Despite the complete lack of corroborating research evidence, whole-word reading and whole language approaches remained as the foremost method of teaching reading. The poorest readers were left to resort to contextual and syntactic guesswork with a one in one hundred chance of guessing an unknown word using the method (Stanovitch, 1986). As ‘whole language’ methods took hold in England the 1980s, NFER standardised reading scores declined dramatically (NFER, 1998). Not, however, as dramatically as in California, which adopted the approach as a universal panacea for illiteracy. Seven years after the adoption of the programme Californian children were officially the least competent readers in the United States with 60% of nine and ten year olds unable to gain even a superficial understanding of their books (Turner and Burkard, 1996). McCandliss and Posner’s (1993) research into whole word memorising further undermined the technique with Dehaene’s (2014) utilisation of MRI brain scanning technology emphatically concluding that the brain, when reading, ‘did not look at the whole word shape but at individual letters…’ (Dahaene, 2014, p210) The inference was as clear as McCardle and Chhabra’s (2004) meta-study conclusion: systematic synthetic phonics was the most efficient and effective method of teaching decoding skills. There was no denial that reading was more complex than mere decoding. As Hoover and Gough (1990) explained in ‘The Simple View of Reading’, the reading process included a lexicographical aspect; this aspect was, however, separate and discrete from the decoding aspect of reading. Without decoding, comprehension was impossible.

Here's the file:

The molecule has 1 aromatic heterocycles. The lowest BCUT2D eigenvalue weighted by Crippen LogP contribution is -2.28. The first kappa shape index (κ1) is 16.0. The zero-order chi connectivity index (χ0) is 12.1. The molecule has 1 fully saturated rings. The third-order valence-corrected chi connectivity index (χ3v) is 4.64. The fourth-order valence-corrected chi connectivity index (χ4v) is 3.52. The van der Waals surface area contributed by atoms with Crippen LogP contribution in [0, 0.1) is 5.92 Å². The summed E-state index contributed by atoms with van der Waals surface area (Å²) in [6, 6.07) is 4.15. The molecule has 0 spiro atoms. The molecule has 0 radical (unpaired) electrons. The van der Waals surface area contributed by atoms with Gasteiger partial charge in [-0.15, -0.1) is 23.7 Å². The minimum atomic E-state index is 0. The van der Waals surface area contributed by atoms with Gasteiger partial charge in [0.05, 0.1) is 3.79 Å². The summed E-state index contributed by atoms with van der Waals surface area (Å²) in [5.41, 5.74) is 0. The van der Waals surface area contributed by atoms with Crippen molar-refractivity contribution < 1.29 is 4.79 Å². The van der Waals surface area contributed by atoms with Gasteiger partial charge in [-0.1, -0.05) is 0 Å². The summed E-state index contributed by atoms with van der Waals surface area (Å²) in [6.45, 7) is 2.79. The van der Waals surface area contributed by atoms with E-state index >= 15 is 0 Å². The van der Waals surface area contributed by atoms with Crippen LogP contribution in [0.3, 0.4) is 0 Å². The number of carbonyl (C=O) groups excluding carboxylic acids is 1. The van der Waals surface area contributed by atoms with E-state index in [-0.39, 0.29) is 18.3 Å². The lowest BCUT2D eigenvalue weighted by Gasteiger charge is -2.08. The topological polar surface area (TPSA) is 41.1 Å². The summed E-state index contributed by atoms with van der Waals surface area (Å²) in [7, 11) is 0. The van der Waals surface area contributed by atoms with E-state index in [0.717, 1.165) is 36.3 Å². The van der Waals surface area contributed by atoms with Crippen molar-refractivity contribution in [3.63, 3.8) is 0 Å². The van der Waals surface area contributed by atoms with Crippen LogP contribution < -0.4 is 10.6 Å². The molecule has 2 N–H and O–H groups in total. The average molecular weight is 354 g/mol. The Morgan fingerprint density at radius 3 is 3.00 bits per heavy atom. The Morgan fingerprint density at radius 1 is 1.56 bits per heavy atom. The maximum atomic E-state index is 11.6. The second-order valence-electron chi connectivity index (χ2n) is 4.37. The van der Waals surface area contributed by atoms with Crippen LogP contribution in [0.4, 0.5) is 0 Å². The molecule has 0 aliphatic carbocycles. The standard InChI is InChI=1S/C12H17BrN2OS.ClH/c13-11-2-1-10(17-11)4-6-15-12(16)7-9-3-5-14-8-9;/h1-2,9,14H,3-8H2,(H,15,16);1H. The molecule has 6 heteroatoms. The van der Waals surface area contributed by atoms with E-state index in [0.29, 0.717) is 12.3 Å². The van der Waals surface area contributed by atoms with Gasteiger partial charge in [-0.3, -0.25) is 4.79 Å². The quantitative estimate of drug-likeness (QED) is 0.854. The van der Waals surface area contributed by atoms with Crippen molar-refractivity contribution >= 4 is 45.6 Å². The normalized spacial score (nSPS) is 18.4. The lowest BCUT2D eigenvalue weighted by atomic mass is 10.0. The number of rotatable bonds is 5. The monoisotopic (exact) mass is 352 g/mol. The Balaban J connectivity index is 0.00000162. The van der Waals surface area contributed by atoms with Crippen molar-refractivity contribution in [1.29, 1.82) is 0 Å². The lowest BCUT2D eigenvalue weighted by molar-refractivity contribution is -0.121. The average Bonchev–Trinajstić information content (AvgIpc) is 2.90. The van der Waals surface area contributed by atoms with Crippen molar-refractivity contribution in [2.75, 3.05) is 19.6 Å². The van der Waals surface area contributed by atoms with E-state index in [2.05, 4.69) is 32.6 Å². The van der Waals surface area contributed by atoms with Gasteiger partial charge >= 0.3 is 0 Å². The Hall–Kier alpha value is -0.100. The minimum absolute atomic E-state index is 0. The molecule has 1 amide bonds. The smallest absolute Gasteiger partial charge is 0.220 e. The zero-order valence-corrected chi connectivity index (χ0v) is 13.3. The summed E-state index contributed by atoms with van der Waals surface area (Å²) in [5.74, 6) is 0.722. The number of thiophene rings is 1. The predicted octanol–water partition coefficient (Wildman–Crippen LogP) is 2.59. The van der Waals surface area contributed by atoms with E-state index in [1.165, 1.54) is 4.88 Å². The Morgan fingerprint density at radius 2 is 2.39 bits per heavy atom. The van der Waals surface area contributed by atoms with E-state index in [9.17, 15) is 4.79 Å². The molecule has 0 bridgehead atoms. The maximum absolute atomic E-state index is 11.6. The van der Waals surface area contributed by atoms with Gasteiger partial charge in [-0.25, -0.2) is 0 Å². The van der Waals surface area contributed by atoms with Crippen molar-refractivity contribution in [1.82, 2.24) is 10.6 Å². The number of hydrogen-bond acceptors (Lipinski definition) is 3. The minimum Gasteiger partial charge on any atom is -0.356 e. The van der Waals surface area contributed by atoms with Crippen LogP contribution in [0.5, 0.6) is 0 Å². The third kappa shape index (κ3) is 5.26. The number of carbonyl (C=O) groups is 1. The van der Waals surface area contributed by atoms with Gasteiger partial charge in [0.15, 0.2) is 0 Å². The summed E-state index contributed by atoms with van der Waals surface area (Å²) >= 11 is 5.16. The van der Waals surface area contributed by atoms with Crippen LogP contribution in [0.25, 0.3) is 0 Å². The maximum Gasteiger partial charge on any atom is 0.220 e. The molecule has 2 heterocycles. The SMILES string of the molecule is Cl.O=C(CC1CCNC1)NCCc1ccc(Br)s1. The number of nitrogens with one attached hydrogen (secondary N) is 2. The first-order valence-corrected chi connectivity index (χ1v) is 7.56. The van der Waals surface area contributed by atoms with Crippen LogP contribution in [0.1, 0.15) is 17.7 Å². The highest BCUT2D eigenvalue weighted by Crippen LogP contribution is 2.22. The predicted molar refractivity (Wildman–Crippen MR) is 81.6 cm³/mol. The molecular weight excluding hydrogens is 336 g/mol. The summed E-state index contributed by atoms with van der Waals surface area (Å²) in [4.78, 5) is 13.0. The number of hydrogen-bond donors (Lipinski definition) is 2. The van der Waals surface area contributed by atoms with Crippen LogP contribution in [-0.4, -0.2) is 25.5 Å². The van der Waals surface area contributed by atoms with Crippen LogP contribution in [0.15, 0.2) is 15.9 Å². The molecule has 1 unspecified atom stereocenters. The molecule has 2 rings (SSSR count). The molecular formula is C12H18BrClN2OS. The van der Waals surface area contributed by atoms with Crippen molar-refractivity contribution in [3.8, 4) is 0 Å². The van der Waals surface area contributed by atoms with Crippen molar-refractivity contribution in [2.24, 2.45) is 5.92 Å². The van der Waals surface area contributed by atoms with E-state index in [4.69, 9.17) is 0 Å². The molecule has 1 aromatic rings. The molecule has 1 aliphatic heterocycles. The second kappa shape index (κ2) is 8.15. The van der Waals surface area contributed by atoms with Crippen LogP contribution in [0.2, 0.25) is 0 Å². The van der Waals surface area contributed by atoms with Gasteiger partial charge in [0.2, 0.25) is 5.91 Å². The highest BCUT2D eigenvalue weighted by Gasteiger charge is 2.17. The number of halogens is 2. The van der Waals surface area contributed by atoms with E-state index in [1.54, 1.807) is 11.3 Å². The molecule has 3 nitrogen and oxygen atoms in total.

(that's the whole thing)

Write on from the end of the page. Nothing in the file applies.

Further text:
So the teaching of reading English is dependent on the teaching of decoding and not the repeated memorisation and recognition of whole words. The teaching of decoding, although complex, is nonetheless possible, has been systemised through the development of synthetic phonics programmes and is therefore certainly not too difficult to teach (McGuinness, 1999).